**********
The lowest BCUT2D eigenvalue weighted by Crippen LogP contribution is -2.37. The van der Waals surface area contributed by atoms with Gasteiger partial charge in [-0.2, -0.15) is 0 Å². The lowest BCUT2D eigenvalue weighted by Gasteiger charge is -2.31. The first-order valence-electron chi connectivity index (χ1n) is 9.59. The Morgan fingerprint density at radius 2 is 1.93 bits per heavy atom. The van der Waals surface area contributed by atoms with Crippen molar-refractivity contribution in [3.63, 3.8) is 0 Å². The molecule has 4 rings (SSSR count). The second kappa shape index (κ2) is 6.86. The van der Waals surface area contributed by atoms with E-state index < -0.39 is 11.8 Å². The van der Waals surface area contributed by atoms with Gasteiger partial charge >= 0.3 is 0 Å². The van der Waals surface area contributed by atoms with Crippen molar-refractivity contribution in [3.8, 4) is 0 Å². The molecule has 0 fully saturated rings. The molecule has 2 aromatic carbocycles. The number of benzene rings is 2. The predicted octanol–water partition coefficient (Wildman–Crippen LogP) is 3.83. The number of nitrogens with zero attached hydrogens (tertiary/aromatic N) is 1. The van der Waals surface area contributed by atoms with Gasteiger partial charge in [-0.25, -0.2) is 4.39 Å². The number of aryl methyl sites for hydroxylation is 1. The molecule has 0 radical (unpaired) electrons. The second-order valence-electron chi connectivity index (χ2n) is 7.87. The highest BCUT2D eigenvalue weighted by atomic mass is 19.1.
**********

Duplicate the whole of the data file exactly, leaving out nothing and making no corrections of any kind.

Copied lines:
The lowest BCUT2D eigenvalue weighted by Crippen LogP contribution is -2.37. The van der Waals surface area contributed by atoms with Gasteiger partial charge in [-0.2, -0.15) is 0 Å². The lowest BCUT2D eigenvalue weighted by Gasteiger charge is -2.31. The first-order valence-electron chi connectivity index (χ1n) is 9.59. The Morgan fingerprint density at radius 2 is 1.93 bits per heavy atom. The van der Waals surface area contributed by atoms with Crippen molar-refractivity contribution in [3.63, 3.8) is 0 Å². The molecule has 4 rings (SSSR count). The second kappa shape index (κ2) is 6.86. The van der Waals surface area contributed by atoms with E-state index < -0.39 is 11.8 Å². The van der Waals surface area contributed by atoms with Gasteiger partial charge >= 0.3 is 0 Å². The van der Waals surface area contributed by atoms with Crippen molar-refractivity contribution in [3.8, 4) is 0 Å². The molecule has 0 fully saturated rings. The molecule has 2 aromatic carbocycles. The number of benzene rings is 2. The predicted octanol–water partition coefficient (Wildman–Crippen LogP) is 3.83. The number of nitrogens with zero attached hydrogens (tertiary/aromatic N) is 1. The van der Waals surface area contributed by atoms with Gasteiger partial charge in [-0.25, -0.2) is 4.39 Å². The number of aryl methyl sites for hydroxylation is 1. The molecule has 0 radical (unpaired) electrons. The second-order valence-electron chi connectivity index (χ2n) is 7.87. The highest BCUT2D eigenvalue weighted by atomic mass is 19.1.